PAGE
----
Today's Playing Catch-Up, a weekly column that dares to speak to notable video game industry figures about their celebrated pasts and promising futures, speaks to the developer of 1987 Macintosh meta-puzzle game The Fool's Errand - amongst many other titles - Cliff Johnson. After beginning with Super 8 films in 1966 at the age of 13, Johnson released his first full length film, a comedy called The Return of the Freshman in his last year of school. A year later, he was building plaster tape monsters for the Laff in the Dark ghost train ride at Lake Compounce, Connecticut, as well as parks in Massachusetts, Colorado and California before spending three years as a teaching assistant in film animation for USC Film School. Johnson notes that he believes the time working with film has influenced his work in gaming, though not in the sense of seeing them as entirely similar medium. “My whimsical storytelling and stylistic visuals evolved from my film animation days, certainly,” he comments. “But I think of my games more as "puzzle storyboards" than as movies. The drama is in the ‘ah-ha!’ of solving the puzzles and following a trail of clues to a grand meta-puzzle. In other words, as fun as the audiovisuals may be, the gameplay's the thing. Creating film animation has also prepared me for the meticulous attention to detail and prolonged production process that is synonymous with creating computer games.” From 1979 onwards, Johnson spent 5 years producing and directing corporate and educational films (something he notes is “less interesting than it sounds”) before working on the animation for Nickelodeon’s Out of Control in 1984 – the same year he bought his first computer. “The first generation of personal computers with their midnight black screens, iridescent green fonts, and blinking e-prompts provoked a severe ‘fight or flight’ reaction in me,” he says. “Mostly the latter.” “I became one of ‘the rest of us’ that bought a Mac in 1984. I intended to use it to do word processing and spreadsheets for scripts and film budgets. Then someone bought me Microsoft Basic for Christmas. Once I figured out how to program FOR X = 1 TO 100 : PRINT X and the screen gushed with numbers, something snapped inside me. I was a kid discovering chemistry sets all over again, able to perfect a gunpowder recipe for maximum flame and flash without the need to involve the fire department.” After being bitten by what be describes as “the programming bug”, Johnson began work on using an unpublished book he had written as the basis for a computer game. “This unpublished book,” he says. “Was The Fool's Errand.” Johnson had been inspired to try his hand in puzzle writing in 1979, after being influenced by Kit Williams’ Masquerade, which used clues to conceal the location of a jewelled golden hare statue somewhere in the British Isles. “I wanted to create a different kind of puzzle book that could be solved in a few sittings,” comments Johnson. “I gave [The Fool’s Errand] out as Christmas presents that year. It established the story based on the Tarot and employed the Sun's Map as a meta-puzzle device. That is, the pieces of the map could be assembled in the correct sequence based on clues in the story, and then, the completed map contained puzzles that lead to the ultimate solution,” says, adding that the book “seemed the perfect project to expand onto the computer. Of course, I had no idea what I was doing, but I sure had a lot of fun doing it.” “I confess I never had much of an interest in puzzles until the movies Sleuth (1972) and The Last of Sheila (1973),” he notes. “They sparked the idea that puzzles could be used as stepping stones to tell a story. Subsequently, I staged a dozen or so Murder Game parties that used hands-on paper-and-pencil puzzles to provide the clues of a mystery. I appreciate puzzles for their variety; they comprise their own mythology. My key influences have been a twenty-year subscription to [US puzzle magazine] GAMES Magazine and an Ikea bookcase crammed full of hardcover puzzle tomes.” Johnson began work on The Fool’s Errand in 1985, financing the effort himself using credit cards. “I had charged up $50,000 in credit card debt creating the game,” he says, adding that he expected a “nervous breakdown” during the development period. “Then the game languished a full eight months on the shelf before the magazines discovered it and reviewed it,” he notes. “Then Electronic Arts took over the distribution and all was well.” The support of EA helped the game to go onto best selling status, and The Fool’s Errand was voted Best Puzzle Game of the Year by GAMES Magazine in 1987, and went on to be entered into the MacWorld Game Hall of Fame in 1988. “What was unexpected, however, is how long the game has endured in people's hearts and minds,” Johnson muses. “It's been 19 years and I still get letters proclaiming ‘I hate you!’ as folks, young and old, discover it for the first time or the nth time.” The game is hailed as the first meta-puzzle computer game; it features four parts, each divided into separate chapters, which are gradually unlocked with the player’s progress through the game. “The Sun’s Map”, contained in the first chapter, is a jigsaw puzzle, with a piece representing each chapter in the game – once this is solved, the game’s final puzzle, “The Book Of Thoth”, can be attempted. “This goes back to designing Murder Game parties,” Johnson says of his inspiration behind the decision to use a meta-puzzle. “Each team of players visits a different room every fifteen minutes. In each room is a puzzle to be solved which yields a clue. At the end of the night, the seemingly unrelated clues now fit together into a whole solution.” To me, this is "stress-free" puzzling,” he adds. “You can enjoy solving each piece without having to worry about the whole until you are good and ready to do so.” “A meta-puzzle is a pyramid, and to build one, I start by identifying the top piece and then I build my way downward, expanding in twists and turns.” Johnson explains. “As to planning, the early games were unusual. I maintained one piece of paper, mounted on cardboard; it was a grid on which I scribbled all the names of the puzzle scenes and tiny arcane notes in varied colors of pen. The rest I juggled in my head.” In 1988, Johnson released his second title, At The Carnival - a meta-puzzle set inside an amusement park named “Hazard Park”, and inspired, to some degree, by his own experience with amusement parks in the 70s. The game was intended to be the first in a series named The Puzzle Gallery, but the title’s publisher, Miles Computing, went bankrupt before any other titles were developed. Johnson’s next title, 3 in Three was released by Cinemaware in 1990. A meta-puzzle telling the story of a number 3 lost within a computer who must try to find her way back to her spreadsheet home. The title as once again entered in the MacWorld Game Hall of Fame in1990, and won MacUser Game of the Year and GAMES Magazine Best Puzzle Game of the Year in 1991. 3 in Three, as well as his other early titles, is now available for download for free from Johnson’s website. Later in 1990, Johnson also released Disney’s Cartoon Arcade through the same publisher for the View-Master InteractiveVision System. The game was designed as a 30 minute gameshow, with player’s watching classic Disney clips, and then playing short arcade games based on the clips. When Cinemaware went bankrupt in 1991, 3 in Three was picked up by Inline Design, and on the back of his technical, if not financial, success with Disney’s Cartoon Arcade Johnson was approached to work as a Senior Producer for Philips on their CD-i system. “It was a remarkable four years of my life,” says Johnson of the time with Philips. “With a student filmmaker's scarcity mentality, I searched high and low for talented beginners and built a formidable animation team. Our products reflected every penny we spent in production value. Our group was called *FunHouse* and each year we sent out MAD magazine caricatures of the entire team as Christmas cards. We produced Philips' top seller, Hanna Barbara's Cartoon Carnival, and also two meta-puzzles, Merlin's Apprentice and Labyrinth of Crete.” Johnson’s one-sheet planning methods did change during his time with the company, he comments. “For Philips, we produced design documents that filled several notebooks,” he says. “Though I'm not certain anyone truly understood these documents. That's why each production was storyboarded and mock-programmed in HyperCard. Being able to point-and-click through the presentation was invaluable to all concerned.” By 1994, sales of the CD-i had begun to slow, and two years later, Johnson left the company after they shut down the CD-i division. “It was excruciating, for when the CD-i platform collapsed, our products were immediately extinct,” he says. “Sure, I suppose the handwriting was on the wall, but when you devote such a tremendous commitment of time and energy to the creative process, you simply cannot afford to be distracted by the rumor mill.” Johnson began work as a “puzzle designer and overseer of the production process” for Disney Online in 1996, and later worked in similar roles for Interplay, Warner Bros. Online, and Mattel. “I researched the possibility of various Internet contests, especially the treasure hunts,” he says. “The most successful of these was Disney's/Pixar's The Hunt for the Lost Toy which was a 22-day contest that overloaded their file servers by the 5th day. It was a daily contest which featured episodes where Woody and Buzz from Toy Story discovered that one of the toys was missing and it was up to you to print out a puzzle page and fill in the correct answers from the story.” 2002 saw Johnson embarking on a project with magician David Blaine, with Johnson contributing the $100,000 Challenge to Blaine’s semi-autobiographical book Mysterious Stranger. “Scott Kim, puzzlemaster, recommended me for the job,” Johnson notes. “Then David Blaine flew me up to Las Vegas; we met in the Mike Tyson suite - no pressure there. He flipped through my portfolio book and paused on The Fool's Errand packaging; the Tarot card theme cinched the deal. I am proud of the design: a conundrum of reducing 41 key sentences into 21 key words.” The puzzle was comprised of visual clues that pointed to 41 clues, that eventually revealed a 21 word riddle that pointed to the location of a golden orb somewhere in the Hollywood Hills. The person who found the orb would be rewarded by Blaine with $100,000. “By far, the greatest challenge was designing a treasure hunt without knowing the exact location of the treasure — David simply couldn't make up mind! — and so, in the meantime, I had to design a puzzle premise that was flexible enough to allow literally any answer to be substituted,” says Johnson. “Our goal was for it to be a year or so,” he notes. “But David's business partner, Bill Kalush, was convinced that MIT students would solve it in within the first week. So we made a decision, for better or worse, to encode the 41 sentences into visual picture codes that were scattered throughout the book. This made the challenge far more difficult. Sixteen months after its publication, a retired school teacher, Sherri Skanes, solved the challenge. I was exhausted. My worst fear had been that the contest would go unsolved.” Johnson later published the solution on his site. In January of 2003, Johnson announced his latest project; a sequel to The Fool’s Errand for Mac and PC named The Fool and His Money, which sees him working on his own once again. “I find that working by myself allows me to experiment and discover new ideas without having to rationalize what I am doing,” he says. “I am often an author by serendipity and intuition.” The Fool and His Money was expected to see release on Halloween of 2003. Following that, it was announced for April 1, 2004, and then Halloween of that year, then July 5, 2005, followed by “Late 2005”, April 1, 2006, August 7, and, finally, December 4 this year. “It is the downside of being an author who works by serendipity and intuition,” admits Johnson on the subject of the delays. “Perhaps starting the game all over again from scratch three times in a row had something to do with it as well.” “Everyone has been good-natured,” Johnson says of the people who have pre-ordered the game from his site in that time. “I've received hundreds of e-mails, ranging from ‘Take your time, but please hurry up’ to ‘Good things come to those who wait and I’m sure this one is worth the wait’. The pre-order is for True Believers who have waited nearly two decades to play a sequel to The Fool's Errand. Without them, this game would not have been possible. Therefore, each name is immortalized in the Compendium of True Believers inside the game itself.” With the release under 2 months away, Johnson’s eagerness to talk about the game in detail is probably a good sign that this date might actually be the one. “Bushwhacked by buccaneers and robbed of the fourteen treasures, the Fool discovers that a new bewitchment now plagues the Land of Tarot,” he enthuses. “Traditional wealth has been abandoned, and in its stead, words and letters have become the new currency. Continuing from the narrative of the first, the story is a complete adventure in itself, illustrated in storybook silhouettes and described in text. As the Sun provided a map to help the Fool on his Errand, this time, it is the Moon who guides the Fool with a silvery map to guide him on his road from rags to riches.” “There are familiar challenges of words and wit with new twists and turns,” he continues. “And other enchantments, unfamiliar, that tease and tantalize with hands-on visual mischief. For every challenge solved, a piece of the Moon’s map is transformed. Solving the secrets of the map promises to deliver to the Fool the gift of prophecy. All told, the game provides about 40 hours of puzzlement for you and yours to unravel through discovery, wit, and aplomb.” As for the future, Johnson suggests that further treasure hunts could be seen from him. “I'm very interested in staging sponsored treasure hunts on the Internet,” he says. “It seems like such a natural that I'm surprised so little has been done in that regard.” He also notes that he intends to finish the Fool’s story with The Fool's Paradise, and has intentions to continue the story of the number 3, with 3's a Crowd, and 3's the Charm. “Growing up with The Lord of the Rings books gave me trilogy on the brain,” he adds wryly.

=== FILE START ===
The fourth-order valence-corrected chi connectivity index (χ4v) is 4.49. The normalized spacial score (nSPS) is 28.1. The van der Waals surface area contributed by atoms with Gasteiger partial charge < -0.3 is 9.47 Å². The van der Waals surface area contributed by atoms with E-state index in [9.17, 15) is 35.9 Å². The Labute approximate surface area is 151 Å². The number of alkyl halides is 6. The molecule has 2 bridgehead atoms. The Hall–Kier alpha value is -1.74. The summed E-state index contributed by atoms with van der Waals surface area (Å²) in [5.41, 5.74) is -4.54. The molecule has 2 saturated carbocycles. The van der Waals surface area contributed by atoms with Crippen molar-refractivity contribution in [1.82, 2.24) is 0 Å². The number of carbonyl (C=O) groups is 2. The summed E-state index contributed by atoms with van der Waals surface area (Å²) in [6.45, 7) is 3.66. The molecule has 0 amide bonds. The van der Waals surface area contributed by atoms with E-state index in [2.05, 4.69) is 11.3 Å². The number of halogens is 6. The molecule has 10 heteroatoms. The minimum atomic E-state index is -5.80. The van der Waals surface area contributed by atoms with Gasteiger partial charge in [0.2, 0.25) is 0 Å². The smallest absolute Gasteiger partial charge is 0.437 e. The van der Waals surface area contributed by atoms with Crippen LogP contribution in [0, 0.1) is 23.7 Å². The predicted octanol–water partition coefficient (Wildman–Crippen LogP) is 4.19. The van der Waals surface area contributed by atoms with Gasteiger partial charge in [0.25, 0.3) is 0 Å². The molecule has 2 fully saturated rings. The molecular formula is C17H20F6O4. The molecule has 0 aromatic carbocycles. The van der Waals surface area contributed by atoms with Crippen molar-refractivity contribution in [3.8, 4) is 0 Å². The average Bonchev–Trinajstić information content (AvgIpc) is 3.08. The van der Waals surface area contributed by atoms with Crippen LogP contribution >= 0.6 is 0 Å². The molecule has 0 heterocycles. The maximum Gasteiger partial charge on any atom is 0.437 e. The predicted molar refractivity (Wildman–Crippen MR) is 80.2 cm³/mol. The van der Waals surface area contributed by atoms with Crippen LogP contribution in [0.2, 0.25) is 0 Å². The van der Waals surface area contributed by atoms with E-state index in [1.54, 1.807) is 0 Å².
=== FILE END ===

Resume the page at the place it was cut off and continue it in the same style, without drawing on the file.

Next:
About the Author(s)

Alistair Wallis


Alistair Wallis is an Australian based freelance journalist, and games industry enthusiast. He is a regular contributor to Gamasutra.